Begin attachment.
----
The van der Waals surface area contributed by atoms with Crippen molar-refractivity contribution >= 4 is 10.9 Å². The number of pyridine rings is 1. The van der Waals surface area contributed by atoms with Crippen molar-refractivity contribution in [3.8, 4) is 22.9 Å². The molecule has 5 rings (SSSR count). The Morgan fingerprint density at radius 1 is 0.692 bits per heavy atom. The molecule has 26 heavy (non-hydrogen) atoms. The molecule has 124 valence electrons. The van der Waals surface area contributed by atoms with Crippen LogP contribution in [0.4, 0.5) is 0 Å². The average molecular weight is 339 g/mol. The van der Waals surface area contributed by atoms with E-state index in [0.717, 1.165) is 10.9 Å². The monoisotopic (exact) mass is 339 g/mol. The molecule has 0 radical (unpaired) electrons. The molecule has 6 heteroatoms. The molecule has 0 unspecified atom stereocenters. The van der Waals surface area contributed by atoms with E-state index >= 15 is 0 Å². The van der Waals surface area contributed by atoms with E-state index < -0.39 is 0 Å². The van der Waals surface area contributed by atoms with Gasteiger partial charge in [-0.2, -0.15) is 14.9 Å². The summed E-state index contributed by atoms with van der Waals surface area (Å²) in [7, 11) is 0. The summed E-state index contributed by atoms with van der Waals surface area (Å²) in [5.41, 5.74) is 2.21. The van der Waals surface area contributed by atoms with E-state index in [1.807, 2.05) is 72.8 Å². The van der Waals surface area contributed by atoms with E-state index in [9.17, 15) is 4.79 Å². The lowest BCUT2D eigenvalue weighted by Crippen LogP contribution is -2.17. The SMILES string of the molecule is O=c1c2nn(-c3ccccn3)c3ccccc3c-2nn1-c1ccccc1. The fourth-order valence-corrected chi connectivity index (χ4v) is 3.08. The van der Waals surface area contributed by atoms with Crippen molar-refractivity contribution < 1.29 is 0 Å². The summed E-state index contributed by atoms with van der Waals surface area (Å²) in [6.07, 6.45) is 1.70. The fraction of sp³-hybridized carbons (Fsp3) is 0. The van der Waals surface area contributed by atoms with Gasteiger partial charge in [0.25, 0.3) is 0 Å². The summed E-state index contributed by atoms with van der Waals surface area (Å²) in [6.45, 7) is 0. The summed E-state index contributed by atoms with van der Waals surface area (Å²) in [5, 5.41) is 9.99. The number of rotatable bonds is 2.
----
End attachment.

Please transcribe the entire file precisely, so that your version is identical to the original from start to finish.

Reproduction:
The van der Waals surface area contributed by atoms with Crippen molar-refractivity contribution >= 4 is 10.9 Å². The number of pyridine rings is 1. The van der Waals surface area contributed by atoms with Crippen molar-refractivity contribution in [3.8, 4) is 22.9 Å². The molecule has 5 rings (SSSR count). The Morgan fingerprint density at radius 1 is 0.692 bits per heavy atom. The molecule has 26 heavy (non-hydrogen) atoms. The molecule has 124 valence electrons. The van der Waals surface area contributed by atoms with Crippen LogP contribution in [0.4, 0.5) is 0 Å². The average molecular weight is 339 g/mol. The van der Waals surface area contributed by atoms with E-state index in [0.717, 1.165) is 10.9 Å². The monoisotopic (exact) mass is 339 g/mol. The molecule has 0 radical (unpaired) electrons. The molecule has 6 heteroatoms. The molecule has 0 unspecified atom stereocenters. The van der Waals surface area contributed by atoms with E-state index >= 15 is 0 Å². The van der Waals surface area contributed by atoms with E-state index < -0.39 is 0 Å². The van der Waals surface area contributed by atoms with Gasteiger partial charge in [-0.2, -0.15) is 14.9 Å². The summed E-state index contributed by atoms with van der Waals surface area (Å²) in [7, 11) is 0. The summed E-state index contributed by atoms with van der Waals surface area (Å²) in [5.41, 5.74) is 2.21. The van der Waals surface area contributed by atoms with E-state index in [1.807, 2.05) is 72.8 Å². The van der Waals surface area contributed by atoms with E-state index in [9.17, 15) is 4.79 Å². The lowest BCUT2D eigenvalue weighted by Crippen LogP contribution is -2.17. The SMILES string of the molecule is O=c1c2nn(-c3ccccn3)c3ccccc3c-2nn1-c1ccccc1. The fourth-order valence-corrected chi connectivity index (χ4v) is 3.08. The van der Waals surface area contributed by atoms with Crippen molar-refractivity contribution < 1.29 is 0 Å². The summed E-state index contributed by atoms with van der Waals surface area (Å²) in [6.07, 6.45) is 1.70. The fraction of sp³-hybridized carbons (Fsp3) is 0. The van der Waals surface area contributed by atoms with Gasteiger partial charge in [0.25, 0.3) is 0 Å². The summed E-state index contributed by atoms with van der Waals surface area (Å²) in [6.45, 7) is 0. The summed E-state index contributed by atoms with van der Waals surface area (Å²) in [5, 5.41) is 9.99. The number of rotatable bonds is 2.